Indium And Indium Bonding: The Basics

Indium has a unique and even romantic sounding name. The name results from the line in its spectrum – an intense indigo. Although the process of indium bonding is currently at the fore of many experimental processes, the metal, itself, deserves attention for its discovery and rarity. It is truly a unique metal – if only for its color and “scream.”

A Brief History of Indium

Indium is a soft, silvery-white metal that has laid quietly inside the earth’s crust for thousands of years. However, no one had heard of it until 1863. In that year, two German chemists, Ferdinand Reich (1799–1882) and Hieronymous Theodor Richter (1824–1898) discovered it while they were both at the Freiberg University of Mining and Technology. They were examining zinc ore at the time with a spectrograph. They were searching for thallium. Instead, Richter was surprised to see a bright blue and very distinct stripe that was not cesium.

The two gave this new metal the name indium – after the distinctive colored stripe. However, the ability to extract and use it was not part of their mandate. In fact, this did not occur until the early 20th century. From the years 1924 to 1933, Daniel Gray, a James Milliken University graduate, working with Dr. William S. Murray, the founder of Indium Corporation, came up with the means to accomplish this. Indium was now about to become a commercial product.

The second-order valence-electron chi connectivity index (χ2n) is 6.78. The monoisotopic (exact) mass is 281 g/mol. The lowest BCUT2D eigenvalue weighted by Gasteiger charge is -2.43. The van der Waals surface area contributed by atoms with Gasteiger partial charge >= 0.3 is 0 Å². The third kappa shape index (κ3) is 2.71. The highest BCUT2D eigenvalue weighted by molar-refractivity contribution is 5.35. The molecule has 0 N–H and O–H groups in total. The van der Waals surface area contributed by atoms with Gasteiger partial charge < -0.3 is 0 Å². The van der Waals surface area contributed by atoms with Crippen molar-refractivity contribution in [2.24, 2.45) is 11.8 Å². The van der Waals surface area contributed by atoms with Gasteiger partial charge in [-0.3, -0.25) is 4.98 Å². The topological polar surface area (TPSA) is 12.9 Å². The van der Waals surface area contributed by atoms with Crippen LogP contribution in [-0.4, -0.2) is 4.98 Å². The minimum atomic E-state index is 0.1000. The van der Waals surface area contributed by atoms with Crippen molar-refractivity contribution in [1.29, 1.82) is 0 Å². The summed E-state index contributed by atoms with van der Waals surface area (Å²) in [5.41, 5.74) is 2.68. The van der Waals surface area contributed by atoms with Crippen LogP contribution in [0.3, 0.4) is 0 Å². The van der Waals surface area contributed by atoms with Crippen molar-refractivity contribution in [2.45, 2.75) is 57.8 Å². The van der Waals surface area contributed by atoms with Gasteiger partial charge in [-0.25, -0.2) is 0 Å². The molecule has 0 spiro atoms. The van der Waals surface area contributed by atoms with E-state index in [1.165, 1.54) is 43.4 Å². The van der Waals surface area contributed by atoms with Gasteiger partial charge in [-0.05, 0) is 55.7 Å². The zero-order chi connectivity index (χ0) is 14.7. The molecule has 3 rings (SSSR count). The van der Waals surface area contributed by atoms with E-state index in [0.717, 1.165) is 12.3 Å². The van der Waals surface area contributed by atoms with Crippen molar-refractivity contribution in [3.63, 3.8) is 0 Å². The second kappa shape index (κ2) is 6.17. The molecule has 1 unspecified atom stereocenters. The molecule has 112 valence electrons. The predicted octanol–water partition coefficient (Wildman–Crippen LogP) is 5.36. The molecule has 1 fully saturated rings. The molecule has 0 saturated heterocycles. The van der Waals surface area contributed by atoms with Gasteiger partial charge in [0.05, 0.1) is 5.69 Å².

Sourcing Indium

Arizona yielded the first commercial amounts of indium in 1926. However, the full potential for the metal was slow developing because of its rarity. The main source of indium is zinc ores although it can be found in some copper, iron and lead ores. The main producers of the product for use in indium bonding and other applications are Canada, China and Russia.

Qualities and Applications

Indium is a post-transition metal indicating its poor conductivity and softness when compared with other metals. Indeed, indium is classified as one of the softest known metals. Its properties include both a low boiling and melting point making it ideal for soldering. However, fabricators also remark on the metal for its ability to “scream” when they bend it.

Screaming aside, the qualities make indium ideal for producing both bearing and low melting alloys. It is use in:

* Germanium transistors

* Liquid crystal displays

* Photocells

* Photoconductors

* Rectifiers

* Thermistors

* Transparent conductors

Perhaps the most mystical property of all is not the screaming but the uniqueness of this metal. It allows fabricators to evaporate it onto glass where it then forms a mirror. Alternatively, they can plate it onto metal.

Indium Bonding

Indium serves a variety of purposes because of its thermal and electrical properties. When combined with its low melting point, indium is extremely useful in bonding. As such, indium has proven useful in the past, and will continue in the future, to meet specific needs. It is becoming indispensable for the production of not only thermistors and photoconductors, but also the creation of alloys. In fact, the demand for indium bonding has resulted in an almost tenfold increase in the price of the substance since 2002.

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